On our way back to the car, I saw many faces of people full of sorrow and heavy use of drugs. We quickly walked to the car and I saw this man, roughly 40 years old, who was talking nicely with another man in his 50’s. After one minute, a cab pulled up and the 50 year old quickly hopped in the cab. The 40 year old screamed at the 50 year old, “You’re leaving me?!” and, without another comment made, the cab drove off. All I saw left was a man that had given up everything – wandering in the middle of the street as if he was lost and no care about the cars honking at him to get out of the street.

For the Hopi, with unemployment rates as high as 50%, do not have the same resources and job opportunities as New York City. With Hopi beliefs in living one with the earth, such as stated by Ahkima Honyumptewa during the Covid-19 pandemic, the developments, technological advancements and vast wealth as we see today are not in line with their cultural values. However this may be, the Hopi tribe has seen many conflicts over accepting the ways of The United States or holding true to their cultural beliefs – such as the conflicts seen in the Split of Oraibi – dividing the Hopi tribe.

For the Lakota Native Americans, as shown in this video, have seen the effects of drug and alcohol abuse similarly to the man I saw in New York, but without the resources available to them as a New Yorker would have to tackle the disease. The Lakota, just as with the Hopi and other Native American tribes around the world and the African Nations as described by Ezinne, have experienced the mass consumption seen by the United States of the Lakota’s primary food source, Buffalo. During the Sioux wars, “the source of the Plains Indians life style, the buffalo, was disappearing. Not only was the new railroad frightening these once numerous animals, the soldiers and settlers were hunting them by the thousands.” The effects of this war are still felt today as we can see in the video of current Lakota life as the United States continues to grow in wealth – though I may argue on borrowed time.

Image by TMG177 from Pixabay

Tackling Greed

While greed is subjective in a variety of context, one clear definition of greed is this: an intense desire of wealth collection at the expense of others. We have seen this in many different texts, from King Leopold’s Ghost, the Book of the Hopi, in history of the Lakota, to even a man struggling on the streets of New York City. The faiths and religions of the world have syncretism on greed – no matter how you combine the views on greed, the denouncing of it is very real. The effects of Greed, both short and long term, are deserving of further attention to tackle this worldwide issue.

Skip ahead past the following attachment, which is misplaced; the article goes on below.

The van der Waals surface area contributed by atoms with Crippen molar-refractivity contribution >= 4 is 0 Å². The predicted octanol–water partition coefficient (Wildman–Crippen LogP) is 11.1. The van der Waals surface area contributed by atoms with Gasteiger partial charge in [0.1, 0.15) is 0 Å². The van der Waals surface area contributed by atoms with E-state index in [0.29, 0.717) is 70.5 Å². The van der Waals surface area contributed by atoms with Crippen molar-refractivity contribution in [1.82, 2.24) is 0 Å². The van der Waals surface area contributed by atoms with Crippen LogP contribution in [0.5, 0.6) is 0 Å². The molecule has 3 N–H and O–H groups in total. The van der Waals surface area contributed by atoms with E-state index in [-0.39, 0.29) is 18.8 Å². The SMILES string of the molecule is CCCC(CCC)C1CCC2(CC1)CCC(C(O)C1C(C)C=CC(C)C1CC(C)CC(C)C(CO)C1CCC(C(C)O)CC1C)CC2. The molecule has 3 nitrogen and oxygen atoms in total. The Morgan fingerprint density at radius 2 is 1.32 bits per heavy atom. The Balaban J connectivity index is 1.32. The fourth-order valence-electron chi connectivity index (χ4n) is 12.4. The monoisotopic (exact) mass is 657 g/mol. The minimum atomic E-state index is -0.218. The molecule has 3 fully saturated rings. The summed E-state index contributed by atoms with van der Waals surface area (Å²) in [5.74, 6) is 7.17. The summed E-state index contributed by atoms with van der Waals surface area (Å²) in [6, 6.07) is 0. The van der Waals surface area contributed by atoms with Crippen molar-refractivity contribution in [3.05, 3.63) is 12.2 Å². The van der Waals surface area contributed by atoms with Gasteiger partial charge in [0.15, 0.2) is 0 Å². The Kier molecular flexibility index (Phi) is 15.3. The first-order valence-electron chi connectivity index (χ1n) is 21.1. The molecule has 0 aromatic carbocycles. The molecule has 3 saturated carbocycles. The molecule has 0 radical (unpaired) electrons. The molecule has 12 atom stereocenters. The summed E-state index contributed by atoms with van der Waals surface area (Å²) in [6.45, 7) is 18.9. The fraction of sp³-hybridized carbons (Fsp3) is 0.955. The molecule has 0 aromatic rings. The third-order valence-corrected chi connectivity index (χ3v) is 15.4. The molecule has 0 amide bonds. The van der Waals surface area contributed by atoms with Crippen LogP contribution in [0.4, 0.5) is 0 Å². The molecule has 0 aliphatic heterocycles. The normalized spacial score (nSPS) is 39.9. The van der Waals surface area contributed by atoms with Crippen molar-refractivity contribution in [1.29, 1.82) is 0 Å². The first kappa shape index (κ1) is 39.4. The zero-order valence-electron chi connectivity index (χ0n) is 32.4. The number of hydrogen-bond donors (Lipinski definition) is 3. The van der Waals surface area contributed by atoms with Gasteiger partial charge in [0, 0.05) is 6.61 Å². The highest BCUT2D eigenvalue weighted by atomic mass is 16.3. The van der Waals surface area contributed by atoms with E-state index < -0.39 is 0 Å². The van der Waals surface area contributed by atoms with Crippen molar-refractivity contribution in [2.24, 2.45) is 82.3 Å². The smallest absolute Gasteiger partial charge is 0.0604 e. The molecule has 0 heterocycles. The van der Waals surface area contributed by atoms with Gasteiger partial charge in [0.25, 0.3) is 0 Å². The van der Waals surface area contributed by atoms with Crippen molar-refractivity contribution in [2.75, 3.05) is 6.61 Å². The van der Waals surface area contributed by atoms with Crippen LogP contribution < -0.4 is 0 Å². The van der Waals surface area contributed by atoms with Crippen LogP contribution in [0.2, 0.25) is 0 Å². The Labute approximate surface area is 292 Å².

The over-reliance of massive consumption of resources in the United States, and across the developed world, has left many nations, from Africa to the Native Americans, left with very little and paying the expense of other nations’ desire for power and wealth. In my view, defaulting into anger or fear only allows money and greed to hold a stronger grip over a population who struggle to maintain the dollar.

Money needs us to survive, we do not need the love of money to survive. We do not need to massively consume resources at the rate that the world does while also seeing how the theft of resources from other nations and peoples have left them starving for basic foods and shelter more than American’s hunger for their next McDonald’s burger and their next mortgage payment.

The effects of greed has lead to a great imbalance in the world not just economically, but culturally and psychologically. The effects of greed has allowed us to see the divisions between races, divisions between people in cities, nations, and tribes. The effects of greed has led many to find anger and fear to be the primary response to tackle greed.

I see money as just another tool for man to make ends meat. I see this tool as a tool that should be utilized equally, and fairly, for all people no matter race, religion, creed, or nation. Perhaps if we find a different way of utilizing our resources rather than steal them from other nations and tribes and massively consume them while the others suffer, the world then can find a better way at living mutually with the earth, all peoples, and all life without greed.

Leave a Reply

Fill in your details below or click an icon to log in:

WordPress.com Logo

You are commenting using your WordPress.com account. Log Out /  Change )

Google photo

You are commenting using your Google account. Log Out /  Change )

Twitter picture

You are commenting using your Twitter account. Log Out /  Change )

Facebook photo

You are commenting using your Facebook account. Log Out /  Change )

Connecting to %s